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The Wind in the Willows Review

The Wind in the Willows Stunning choreography and theatrical flair brings this children’s classic to life at the Duchess Theatre.

Back in 2002, choreographer Will Tuckett took on Kenneth Grahame’s children’s classic and turned it into a dance spectacular that wowed audiences at the Royal Opera House’s Linbury Studio. Now, the critically acclaimed production of Wind in the Willows returns, this time to the Duchess Theatre in the heart of the West End.

This decision to revive the show out of the intimate setting of its original venue was quite a gamble, as it risked losing its simple and down-to-earth charm for the effects and spectacle of a West End stage. However, they couldn’t have chosen a more fitting venue for the show than the Duchess Theatre. Its smaller stage and shabby art deco décor looks as though it’s all part of the overall design of the production.

This quintessentially English story revolves around the infamous Toad of Toad Hall and his loyal but long-suffering friends: river-dweller Ratty, wise but grumpy Badger and the bespectacled figure of kindness – Moley. After an attack of mania, Toad steals a motorcar and is caught red-handed by the law. Now incarcerated, Toad’s large stately home of Toad Hall is free for the taking and the evil weasels of the wild wood pounce at the chance to make it their new home. Toad manages to escape his prison with the help of the jailer’s daughter and makes his way back to his friends, just in time to join them and fellow riverbank inhabitance in kicking the weasels out of Toad Hall for good.

The Wind and the Willows is certain to delight audience of all ages with its imaginative and energetic staging that only heightens the true brilliance of Kenneth Grahame’s timeless story of friendship, fun and nostalgia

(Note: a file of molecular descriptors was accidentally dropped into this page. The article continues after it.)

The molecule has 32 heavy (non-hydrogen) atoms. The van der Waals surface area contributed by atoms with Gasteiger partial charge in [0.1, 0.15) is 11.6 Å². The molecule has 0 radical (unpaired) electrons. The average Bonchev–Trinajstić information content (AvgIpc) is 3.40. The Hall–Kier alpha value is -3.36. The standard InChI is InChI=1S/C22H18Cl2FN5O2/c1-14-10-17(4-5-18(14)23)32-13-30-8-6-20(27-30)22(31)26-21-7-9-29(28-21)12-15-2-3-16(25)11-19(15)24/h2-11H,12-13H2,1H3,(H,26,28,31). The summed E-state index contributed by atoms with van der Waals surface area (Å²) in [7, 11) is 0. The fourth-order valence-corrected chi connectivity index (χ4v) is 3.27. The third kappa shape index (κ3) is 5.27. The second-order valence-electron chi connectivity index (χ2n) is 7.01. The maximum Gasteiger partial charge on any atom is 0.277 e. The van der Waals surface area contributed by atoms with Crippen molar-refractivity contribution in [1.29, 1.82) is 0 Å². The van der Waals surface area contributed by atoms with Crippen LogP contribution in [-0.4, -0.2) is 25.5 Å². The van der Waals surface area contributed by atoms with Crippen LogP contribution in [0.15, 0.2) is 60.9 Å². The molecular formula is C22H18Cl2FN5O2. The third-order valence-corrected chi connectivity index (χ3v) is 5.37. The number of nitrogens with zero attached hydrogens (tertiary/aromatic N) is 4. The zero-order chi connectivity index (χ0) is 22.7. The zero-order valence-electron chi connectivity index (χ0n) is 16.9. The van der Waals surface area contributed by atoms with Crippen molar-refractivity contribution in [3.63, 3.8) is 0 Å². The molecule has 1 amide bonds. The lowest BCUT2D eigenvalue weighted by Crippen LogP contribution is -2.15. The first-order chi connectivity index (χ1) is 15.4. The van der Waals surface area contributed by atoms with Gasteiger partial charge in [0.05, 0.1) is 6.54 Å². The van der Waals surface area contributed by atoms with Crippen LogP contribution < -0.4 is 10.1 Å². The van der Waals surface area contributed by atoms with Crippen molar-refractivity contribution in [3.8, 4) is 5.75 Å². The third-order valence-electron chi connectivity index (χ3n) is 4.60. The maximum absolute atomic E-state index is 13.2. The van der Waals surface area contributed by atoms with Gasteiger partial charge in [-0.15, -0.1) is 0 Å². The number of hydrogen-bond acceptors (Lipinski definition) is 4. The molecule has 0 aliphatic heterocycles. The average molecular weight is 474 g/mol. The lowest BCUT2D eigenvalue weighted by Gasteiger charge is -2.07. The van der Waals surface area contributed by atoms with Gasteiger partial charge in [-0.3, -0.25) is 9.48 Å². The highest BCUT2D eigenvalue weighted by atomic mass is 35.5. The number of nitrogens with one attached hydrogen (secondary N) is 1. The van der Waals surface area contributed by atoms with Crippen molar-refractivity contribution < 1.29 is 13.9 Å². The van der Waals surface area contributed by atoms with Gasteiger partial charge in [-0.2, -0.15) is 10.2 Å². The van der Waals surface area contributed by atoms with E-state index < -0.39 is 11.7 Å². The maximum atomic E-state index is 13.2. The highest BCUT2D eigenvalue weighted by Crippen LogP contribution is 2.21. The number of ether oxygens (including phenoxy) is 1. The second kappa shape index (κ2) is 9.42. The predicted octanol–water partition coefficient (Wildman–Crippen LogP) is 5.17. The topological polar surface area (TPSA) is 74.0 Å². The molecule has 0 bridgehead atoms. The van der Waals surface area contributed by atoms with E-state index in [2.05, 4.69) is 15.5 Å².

This dance theatre version of Wind in the Willows cleverly sets the action of the riverbank and the fates of Ratty, Moley, Badger and Toad cleverly within the metaphorical attic of writer Kenneth Grahame’s imagination. We are shown an enchanting world where any old piece of discarded furniture or dust-covered fabric can become, in the skilled hands of the performers, a sinister wild wood, an idyllic riverbank or even the grand estate of Toad Hall.

Knitting the story together is the figure of the narrator: a charming mixture of compassion, nostalgia and twinkly-eyed mischief, winningly played by Tony Robinson, who is making his debut with the show. Robinson creates intrigue and excitement with his delivery of Andrew Motion’s often dense text that explores the politics behind the quaint children’s tale. This depth to the production gives something for the adults to sink their teeth into while, at the same time, never dwelling on it long enough that it become dull for the younger audience members – a hard-to-achieve juggling act that Robinson traverses with lyrical dexterity and glee.

On the dancing front, the spotlight is firmly pointed at Will Kemp, Clemmie Sveaas and Chris Penfold. All three are hugely charismatic performers who throw themselves headfirst into their roles. Kemp bring a stately glamour to the curious and enigmatic Ratty. Sveaas takes the modern choreography and gives it a classic ballet flourish, while transforming into a nervous and jumpy Moley when the occasion calls for it. Penfold gives Toad a suitably grotesque manner complete with a delightfully stupid air that will keep adults and children entertained in equal measure.

The rest of the supporting cast transform into an array of characters, cleverly switching from frisky rabbits to teddy-boy weasels at the drop of a hat. Other characters such as the judge and the stoats are brought to life using an ingenious mix of props and puppetry that blur the line between reality and the downright surreal.

Martin Ward’s playful score underpins much of the stage action and, at times, is given centre-stage due to some excellent live singing by the company. The orchestra is occasionally a tad quiet, but this often adds to the elegance of the story and enhances the polished and classy tone of the production.

This is the first time that the Royal Opera House has taken one of their shows into the commercial theatre world of London’s West End. It looks as if they want a slice of the cake that the National Theatre and the Royal Shakespeare Company are currently enjoying with their transfers of War Horse, The Curious Incident of the Dog in the Night Time and Matilda. Well, why not? There is certainly enough cake to go around!

The Wind in the Willows is certain to delight audience of all ages with its imaginative and energetic staging that only heightens the true brilliance of Kenneth Grahame’s timeless story of friendship, fun and nostalgia.

The Wind in The Willows